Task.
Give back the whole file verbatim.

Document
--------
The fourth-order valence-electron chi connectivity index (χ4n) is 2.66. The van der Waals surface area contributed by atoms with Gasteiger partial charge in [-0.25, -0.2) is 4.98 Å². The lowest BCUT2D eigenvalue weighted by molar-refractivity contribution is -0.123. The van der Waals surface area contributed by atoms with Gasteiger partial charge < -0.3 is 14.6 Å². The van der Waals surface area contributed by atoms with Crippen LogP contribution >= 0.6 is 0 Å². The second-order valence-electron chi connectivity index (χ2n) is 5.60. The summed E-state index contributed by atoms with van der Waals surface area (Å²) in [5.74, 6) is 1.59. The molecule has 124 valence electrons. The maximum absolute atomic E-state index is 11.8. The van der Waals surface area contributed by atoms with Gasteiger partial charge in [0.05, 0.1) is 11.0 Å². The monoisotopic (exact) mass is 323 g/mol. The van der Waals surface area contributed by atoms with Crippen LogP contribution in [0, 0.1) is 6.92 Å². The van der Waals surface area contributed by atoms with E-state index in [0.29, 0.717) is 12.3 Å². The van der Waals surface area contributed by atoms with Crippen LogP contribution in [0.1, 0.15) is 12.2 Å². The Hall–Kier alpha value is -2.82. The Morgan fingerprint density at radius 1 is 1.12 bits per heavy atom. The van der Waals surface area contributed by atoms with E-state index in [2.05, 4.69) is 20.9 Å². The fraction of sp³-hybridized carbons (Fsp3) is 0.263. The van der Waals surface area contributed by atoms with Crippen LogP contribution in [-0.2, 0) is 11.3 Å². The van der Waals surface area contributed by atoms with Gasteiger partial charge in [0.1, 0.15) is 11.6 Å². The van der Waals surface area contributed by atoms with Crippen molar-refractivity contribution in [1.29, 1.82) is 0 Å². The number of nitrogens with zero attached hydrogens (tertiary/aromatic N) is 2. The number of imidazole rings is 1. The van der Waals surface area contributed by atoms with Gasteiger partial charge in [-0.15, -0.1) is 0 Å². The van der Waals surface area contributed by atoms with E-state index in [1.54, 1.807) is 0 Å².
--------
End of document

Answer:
The fourth-order valence-electron chi connectivity index (χ4n) is 2.66. The van der Waals surface area contributed by atoms with Gasteiger partial charge in [-0.25, -0.2) is 4.98 Å². The lowest BCUT2D eigenvalue weighted by molar-refractivity contribution is -0.123. The van der Waals surface area contributed by atoms with Gasteiger partial charge < -0.3 is 14.6 Å². The van der Waals surface area contributed by atoms with Crippen LogP contribution >= 0.6 is 0 Å². The second-order valence-electron chi connectivity index (χ2n) is 5.60. The summed E-state index contributed by atoms with van der Waals surface area (Å²) in [5.74, 6) is 1.59. The molecule has 124 valence electrons. The maximum absolute atomic E-state index is 11.8. The van der Waals surface area contributed by atoms with Gasteiger partial charge in [0.05, 0.1) is 11.0 Å². The monoisotopic (exact) mass is 323 g/mol. The van der Waals surface area contributed by atoms with Crippen LogP contribution in [0, 0.1) is 6.92 Å². The van der Waals surface area contributed by atoms with E-state index in [0.29, 0.717) is 12.3 Å². The van der Waals surface area contributed by atoms with Crippen LogP contribution in [0.1, 0.15) is 12.2 Å². The Hall–Kier alpha value is -2.82. The Morgan fingerprint density at radius 1 is 1.12 bits per heavy atom. The van der Waals surface area contributed by atoms with E-state index in [2.05, 4.69) is 20.9 Å². The fraction of sp³-hybridized carbons (Fsp3) is 0.263. The van der Waals surface area contributed by atoms with Crippen LogP contribution in [-0.2, 0) is 11.3 Å². The van der Waals surface area contributed by atoms with Gasteiger partial charge in [0.1, 0.15) is 11.6 Å². The van der Waals surface area contributed by atoms with Crippen molar-refractivity contribution in [1.29, 1.82) is 0 Å². The number of nitrogens with zero attached hydrogens (tertiary/aromatic N) is 2. The number of imidazole rings is 1. The van der Waals surface area contributed by atoms with Gasteiger partial charge in [-0.15, -0.1) is 0 Å². The van der Waals surface area contributed by atoms with E-state index in [1.54, 1.807) is 0 Å².